Metals streaming is a financial option
In the face of one of the worst commodity and equity markets in recent memory, metals streaming has become one of the few financing options available for mining companies in Ontario.
While streaming has been with us for more than a decade, it rose to new prominence in 2015 as several major global mining players closed significant transactions involving some of the world’s most respected producing mines. While for many years considered to be a type of alternative mine financing, metals streaming has become “main stream.”
Metals streaming is essentially the sale by a mining company of part of its future production in exchange for an upfront deposit and an agreed fixed price per unit of production, often for the remaining life of the mine or at least for an extended period.
The stream is typically a by-product of the mining company’s core production (such as gold or silver from a copper mine), but it could also be part of the mining company’s core production (such as gold from a gold mine). The result is the mining company is able to raise significant capital on the basis of its future production.
This article will focus on three recent trends in the metal streaming sector, specifically: (i) the significant increase in the number and type of stream purchasers, (ii) the proliferation of buy back-rights, and (iii) a loosening of stream security as a response to issuers’ existing debt arrangements.
Over the last couple of years there has been a major increase in the number of parties focusing on acquiring metal streams. The industry had been dominated by a few players for almost a decade. But this has changed as a response to the combination of significant potential returns on capital from streaming transactions (especially in comparison to the lack of opportunities in the more traditional mining equity markets) and the availability to some of relatively cheap capital. As a result, private equity firms and pension funds now represent a large and growing percentage of the stream purchasers. One notable side-effect of this trend is that mining companies with world-class mines have negotiated improved streaming terms due to the competition on the buy side. We anticipate the continued crowding of this space as strategic mining investors look for profitable ways to deploy significant amounts of capital.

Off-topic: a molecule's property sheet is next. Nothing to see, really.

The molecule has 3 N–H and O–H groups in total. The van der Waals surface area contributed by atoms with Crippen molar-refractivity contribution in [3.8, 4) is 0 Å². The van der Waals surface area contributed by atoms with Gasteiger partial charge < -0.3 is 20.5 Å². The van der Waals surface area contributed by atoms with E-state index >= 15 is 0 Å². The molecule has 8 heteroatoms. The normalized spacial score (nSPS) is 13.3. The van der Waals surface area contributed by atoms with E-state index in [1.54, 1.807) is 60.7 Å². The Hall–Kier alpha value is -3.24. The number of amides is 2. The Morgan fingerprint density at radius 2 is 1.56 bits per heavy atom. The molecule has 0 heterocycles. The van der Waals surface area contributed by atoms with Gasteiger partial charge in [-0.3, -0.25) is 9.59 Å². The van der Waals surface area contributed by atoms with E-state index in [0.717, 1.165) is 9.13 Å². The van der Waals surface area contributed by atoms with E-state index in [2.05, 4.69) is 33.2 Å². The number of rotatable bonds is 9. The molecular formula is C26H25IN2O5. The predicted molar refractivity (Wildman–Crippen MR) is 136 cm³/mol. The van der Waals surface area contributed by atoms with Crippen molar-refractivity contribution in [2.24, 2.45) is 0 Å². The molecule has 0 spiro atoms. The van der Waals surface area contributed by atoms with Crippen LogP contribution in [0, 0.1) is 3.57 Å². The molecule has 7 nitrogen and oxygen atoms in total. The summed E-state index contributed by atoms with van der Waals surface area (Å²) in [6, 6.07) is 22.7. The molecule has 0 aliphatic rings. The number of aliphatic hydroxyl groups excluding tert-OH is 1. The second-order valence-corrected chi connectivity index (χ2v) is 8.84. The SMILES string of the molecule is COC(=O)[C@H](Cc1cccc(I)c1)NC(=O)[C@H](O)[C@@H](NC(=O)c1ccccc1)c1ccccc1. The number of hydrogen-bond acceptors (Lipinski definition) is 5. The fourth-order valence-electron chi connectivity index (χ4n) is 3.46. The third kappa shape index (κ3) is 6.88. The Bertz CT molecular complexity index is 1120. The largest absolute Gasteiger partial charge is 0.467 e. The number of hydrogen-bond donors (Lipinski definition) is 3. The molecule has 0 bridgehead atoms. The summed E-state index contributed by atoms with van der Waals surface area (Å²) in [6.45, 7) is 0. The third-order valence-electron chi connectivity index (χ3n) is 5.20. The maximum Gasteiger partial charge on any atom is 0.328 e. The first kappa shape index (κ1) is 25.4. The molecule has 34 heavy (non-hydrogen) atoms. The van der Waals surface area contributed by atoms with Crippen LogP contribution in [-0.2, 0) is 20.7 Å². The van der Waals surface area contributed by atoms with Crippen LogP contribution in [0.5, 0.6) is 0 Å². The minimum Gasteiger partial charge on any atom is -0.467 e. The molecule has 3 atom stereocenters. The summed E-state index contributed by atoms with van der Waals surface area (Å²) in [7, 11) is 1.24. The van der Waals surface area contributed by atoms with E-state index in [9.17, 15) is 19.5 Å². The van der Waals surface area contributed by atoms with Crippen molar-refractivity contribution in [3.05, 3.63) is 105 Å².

A buy-back right allows a mining company to re-acquire a portion of the disposed metal stream for a certain price during a specific period of time. While not a novel term in these types of transactions, issuers have been increasingly pushing for such rights. When negotiating the upfront payment, purchasers typically aren’t willing to pay mining companies for anything other than reserves. But because metal streams are often for a lengthy period of time, purchasers do particularly well when additional reserves are added to the life of mine from resources over time. Buy-back rights give issuers optionality to reduce the percentage of this upside that is being sold. The buy-back price can be either a specific amount negotiated at the time of the streaming agreement or a price based on a designated internal rate of return to the purchaser.
Loosening of Security
One of the key features of streaming transactions is the high level of security protection afforded to the purchaser, often similar to the security provided to bank lenders. While an extensive security package remains a cornerstone of most metals streams, there has been a recent trend whereby stream purchasers have been willing to take less security so that the stream is not classified as debt by Standard & Poor’s (“S&P”). In 2013 S&P diverged from the other rating agencies by classifying streams as “debt” if they contain certain debt-like characteristics, such as a high level of security or overcollateralization or cash repayment or payment acceleration in an event of default. A debt classification of a stream has the potential for triggering significant adverse consequences under an issuer’s existing debt package. In response to this issue, in 2015 there were a couple of major streaming deals that were unsecured or carried less bank-like security. While these exceptions were notable, they were also restricted to streams being sold by global mining companies in respect of world-class mines where the risk of default is much lower.
Robert Mason is a Partner, Norton Rose Fulbright.